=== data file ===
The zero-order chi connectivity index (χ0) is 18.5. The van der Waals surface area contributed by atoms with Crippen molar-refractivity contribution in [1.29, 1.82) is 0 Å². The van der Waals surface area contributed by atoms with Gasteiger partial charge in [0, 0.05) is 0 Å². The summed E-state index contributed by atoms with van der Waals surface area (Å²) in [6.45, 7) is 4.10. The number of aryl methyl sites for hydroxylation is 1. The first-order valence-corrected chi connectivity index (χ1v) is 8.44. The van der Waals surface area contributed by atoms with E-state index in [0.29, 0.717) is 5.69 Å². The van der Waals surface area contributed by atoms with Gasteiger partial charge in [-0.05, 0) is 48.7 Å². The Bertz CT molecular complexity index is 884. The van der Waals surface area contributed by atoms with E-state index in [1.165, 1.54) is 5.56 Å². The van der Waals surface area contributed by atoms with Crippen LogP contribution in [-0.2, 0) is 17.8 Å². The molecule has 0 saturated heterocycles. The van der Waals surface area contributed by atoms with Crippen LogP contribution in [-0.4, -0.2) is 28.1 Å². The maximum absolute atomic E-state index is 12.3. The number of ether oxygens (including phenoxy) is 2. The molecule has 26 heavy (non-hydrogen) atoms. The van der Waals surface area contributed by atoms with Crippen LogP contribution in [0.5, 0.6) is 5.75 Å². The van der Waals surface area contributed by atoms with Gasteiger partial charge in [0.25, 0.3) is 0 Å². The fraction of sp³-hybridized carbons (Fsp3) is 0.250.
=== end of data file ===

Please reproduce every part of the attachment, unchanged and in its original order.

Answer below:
The zero-order chi connectivity index (χ0) is 18.5. The van der Waals surface area contributed by atoms with Crippen molar-refractivity contribution in [1.29, 1.82) is 0 Å². The van der Waals surface area contributed by atoms with Gasteiger partial charge in [0, 0.05) is 0 Å². The summed E-state index contributed by atoms with van der Waals surface area (Å²) in [6.45, 7) is 4.10. The number of aryl methyl sites for hydroxylation is 1. The first-order valence-corrected chi connectivity index (χ1v) is 8.44. The van der Waals surface area contributed by atoms with E-state index in [0.29, 0.717) is 5.69 Å². The van der Waals surface area contributed by atoms with Gasteiger partial charge in [-0.05, 0) is 48.7 Å². The Bertz CT molecular complexity index is 884. The van der Waals surface area contributed by atoms with E-state index in [1.165, 1.54) is 5.56 Å². The van der Waals surface area contributed by atoms with Crippen LogP contribution in [-0.2, 0) is 17.8 Å². The molecule has 0 saturated heterocycles. The van der Waals surface area contributed by atoms with Crippen LogP contribution in [-0.4, -0.2) is 28.1 Å². The maximum absolute atomic E-state index is 12.3. The number of ether oxygens (including phenoxy) is 2. The molecule has 26 heavy (non-hydrogen) atoms. The van der Waals surface area contributed by atoms with Crippen LogP contribution in [0.5, 0.6) is 5.75 Å². The van der Waals surface area contributed by atoms with Gasteiger partial charge in [0.25, 0.3) is 0 Å². The fraction of sp³-hybridized carbons (Fsp3) is 0.250.